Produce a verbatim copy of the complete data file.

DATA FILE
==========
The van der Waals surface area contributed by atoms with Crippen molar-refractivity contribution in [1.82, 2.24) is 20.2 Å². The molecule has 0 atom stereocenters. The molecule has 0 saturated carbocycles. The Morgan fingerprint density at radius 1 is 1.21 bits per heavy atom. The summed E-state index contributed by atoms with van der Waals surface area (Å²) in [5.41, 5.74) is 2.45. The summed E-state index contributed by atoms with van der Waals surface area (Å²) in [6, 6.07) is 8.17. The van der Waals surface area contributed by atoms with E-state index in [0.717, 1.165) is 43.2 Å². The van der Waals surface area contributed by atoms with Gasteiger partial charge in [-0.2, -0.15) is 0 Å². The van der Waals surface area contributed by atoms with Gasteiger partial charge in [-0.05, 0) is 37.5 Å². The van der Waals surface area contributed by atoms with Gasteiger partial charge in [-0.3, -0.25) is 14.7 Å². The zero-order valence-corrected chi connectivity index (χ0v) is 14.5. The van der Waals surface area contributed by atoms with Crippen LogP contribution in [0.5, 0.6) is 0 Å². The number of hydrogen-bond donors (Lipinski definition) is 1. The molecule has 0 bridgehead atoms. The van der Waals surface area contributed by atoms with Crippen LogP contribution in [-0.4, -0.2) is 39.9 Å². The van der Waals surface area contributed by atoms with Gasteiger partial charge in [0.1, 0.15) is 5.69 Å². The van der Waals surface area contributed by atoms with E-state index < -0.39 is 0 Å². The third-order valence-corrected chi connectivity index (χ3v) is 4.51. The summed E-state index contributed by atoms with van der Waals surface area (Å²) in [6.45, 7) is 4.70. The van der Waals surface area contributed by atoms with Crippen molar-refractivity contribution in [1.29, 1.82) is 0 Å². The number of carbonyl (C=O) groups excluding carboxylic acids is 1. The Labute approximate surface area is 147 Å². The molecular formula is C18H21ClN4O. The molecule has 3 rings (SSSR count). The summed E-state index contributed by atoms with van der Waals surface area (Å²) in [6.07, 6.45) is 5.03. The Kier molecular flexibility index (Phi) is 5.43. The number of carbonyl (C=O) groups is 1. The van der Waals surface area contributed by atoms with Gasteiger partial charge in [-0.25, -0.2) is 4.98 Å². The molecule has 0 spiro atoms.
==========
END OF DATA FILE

The van der Waals surface area contributed by atoms with Crippen molar-refractivity contribution in [1.82, 2.24) is 20.2 Å². The molecule has 0 atom stereocenters. The molecule has 0 saturated carbocycles. The Morgan fingerprint density at radius 1 is 1.21 bits per heavy atom. The summed E-state index contributed by atoms with van der Waals surface area (Å²) in [5.41, 5.74) is 2.45. The summed E-state index contributed by atoms with van der Waals surface area (Å²) in [6, 6.07) is 8.17. The van der Waals surface area contributed by atoms with E-state index in [0.717, 1.165) is 43.2 Å². The van der Waals surface area contributed by atoms with Gasteiger partial charge in [-0.2, -0.15) is 0 Å². The van der Waals surface area contributed by atoms with Gasteiger partial charge in [-0.05, 0) is 37.5 Å². The van der Waals surface area contributed by atoms with Gasteiger partial charge in [-0.3, -0.25) is 14.7 Å². The zero-order valence-corrected chi connectivity index (χ0v) is 14.5. The van der Waals surface area contributed by atoms with Crippen LogP contribution in [0.5, 0.6) is 0 Å². The number of hydrogen-bond donors (Lipinski definition) is 1. The molecule has 0 bridgehead atoms. The van der Waals surface area contributed by atoms with Crippen LogP contribution in [-0.4, -0.2) is 39.9 Å². The van der Waals surface area contributed by atoms with Gasteiger partial charge in [0.1, 0.15) is 5.69 Å². The van der Waals surface area contributed by atoms with E-state index < -0.39 is 0 Å². The third-order valence-corrected chi connectivity index (χ3v) is 4.51. The summed E-state index contributed by atoms with van der Waals surface area (Å²) in [6.45, 7) is 4.70. The van der Waals surface area contributed by atoms with Crippen molar-refractivity contribution in [1.29, 1.82) is 0 Å². The number of carbonyl (C=O) groups excluding carboxylic acids is 1. The Labute approximate surface area is 147 Å². The molecular formula is C18H21ClN4O. The molecule has 3 rings (SSSR count). The summed E-state index contributed by atoms with van der Waals surface area (Å²) in [6.07, 6.45) is 5.03. The Kier molecular flexibility index (Phi) is 5.43. The number of carbonyl (C=O) groups is 1. The van der Waals surface area contributed by atoms with Gasteiger partial charge in [-0.25, -0.2) is 4.98 Å². The molecule has 0 spiro atoms.